Climate change: The vulnerability of farmers and state policies

A comparative study of farming sectors of China and Pakistan


By Samiullah Najeeb


Agriculture is the most sensitive sector to climate change. The impacts of climate change and abnormal events such as rise in temperatures, extreme weather, drought, levels of carbon dioxide and sea result in a decrease in the quantity and the quality of food supplies.

Climate change affects not only the food production but also damages infrastructure, causes loss of asset; income and employment opportunities; increases risks to livelihood, health and nutrition, pressure on food prices and higher dependency on imports and food aid.

The change in weather pattern affects varieties, health and productivity of crops, livestock, fish and forests leading to loss of livelihoods, increase in hunger and malnutrition, in the rural and mountain regions, particularly in South Asia.

Agriculture is an excellent tool to evaluate poverty in any country. Small farmers make up an estimated 450–500 million or 85 per cent of the farming community worldwide.

China is among the few countries in the world which lays emphasis on the agriculture sector’s growth and wellbeing of the rural population. It could be gauged from the fact that for the 17th consecutive year, farmers’ issues remain China’s top priorities. The central document, released in February 2020, highlights poverty alleviation and improvement in weak rural linkages as the top on the agenda.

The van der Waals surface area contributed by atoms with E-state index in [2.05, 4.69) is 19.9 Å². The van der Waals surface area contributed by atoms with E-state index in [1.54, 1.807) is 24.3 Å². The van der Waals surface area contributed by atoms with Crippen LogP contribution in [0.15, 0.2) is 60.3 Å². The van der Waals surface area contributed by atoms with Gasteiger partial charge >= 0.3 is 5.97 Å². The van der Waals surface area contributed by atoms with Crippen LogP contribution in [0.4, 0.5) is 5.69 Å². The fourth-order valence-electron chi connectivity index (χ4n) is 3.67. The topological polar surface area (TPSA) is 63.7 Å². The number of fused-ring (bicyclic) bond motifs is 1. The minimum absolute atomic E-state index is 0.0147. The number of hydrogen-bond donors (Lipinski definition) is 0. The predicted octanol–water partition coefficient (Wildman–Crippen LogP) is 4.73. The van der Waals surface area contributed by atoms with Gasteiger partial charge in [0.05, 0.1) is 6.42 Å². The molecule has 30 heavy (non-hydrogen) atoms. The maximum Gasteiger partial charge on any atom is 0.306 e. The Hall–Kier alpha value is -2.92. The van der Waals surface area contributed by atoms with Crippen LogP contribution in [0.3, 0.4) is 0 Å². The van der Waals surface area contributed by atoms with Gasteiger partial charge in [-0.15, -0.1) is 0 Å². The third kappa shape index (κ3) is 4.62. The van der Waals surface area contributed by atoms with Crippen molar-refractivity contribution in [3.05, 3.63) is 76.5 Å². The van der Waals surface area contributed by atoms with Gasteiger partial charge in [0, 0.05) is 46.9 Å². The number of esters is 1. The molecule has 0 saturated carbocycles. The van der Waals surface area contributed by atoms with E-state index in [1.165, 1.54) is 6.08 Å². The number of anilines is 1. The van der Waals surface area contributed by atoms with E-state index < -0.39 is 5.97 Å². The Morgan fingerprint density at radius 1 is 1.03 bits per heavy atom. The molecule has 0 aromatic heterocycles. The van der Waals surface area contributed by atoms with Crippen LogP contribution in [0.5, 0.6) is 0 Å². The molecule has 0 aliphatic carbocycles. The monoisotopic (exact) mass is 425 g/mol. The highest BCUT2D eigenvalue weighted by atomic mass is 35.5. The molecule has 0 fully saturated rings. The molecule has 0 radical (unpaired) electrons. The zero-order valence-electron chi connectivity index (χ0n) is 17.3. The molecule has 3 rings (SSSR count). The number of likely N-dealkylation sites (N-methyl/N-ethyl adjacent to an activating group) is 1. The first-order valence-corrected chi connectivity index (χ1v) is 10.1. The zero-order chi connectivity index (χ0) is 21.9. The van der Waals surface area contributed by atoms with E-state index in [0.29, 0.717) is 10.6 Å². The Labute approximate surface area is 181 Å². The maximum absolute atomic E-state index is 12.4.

China is experiencing the world’s most significant and fastest-run urbanization. Over the past seven decades, the rural-urban population ratio has almost reduced to half. A significant fall in the number of farmers living below the poverty line has been observed. The number fell from 770 million over the past 40 years to 5.5 million.

According to the recently published policy document, the country will move towards winning the war against poverty by developing and improving rural infrastructure, services, the supply of essential agricultural commodities, and increasing the income of farmers, strengthening governance at the grassroots level, and improving weak rural linkages.

Not only the government, private companies like Alibaba, the e-commerce giant, are also introducing artificial intelligence in China to benefit farmers, reduce costs, and boost productivity. Farmworkers could now monitor and keep track from their smartphones whether insects are mumming off on their peach farms, or berries are ready to be collected. Other e-commerce giants like and NetEase are also dabbling in agriculture.

China has not only focused on the alleviation of income and human poverty, it has been able to narrow various disparities including gender, rural-urban, regional, ethnic and geographical disparities.

A fruit farm in China. Source: the

The goal this year in China is to bring all of the farmers out of poverty, and the most critical task of the government would instead work on stopping people from falling back into poverty, making it real with lasting results.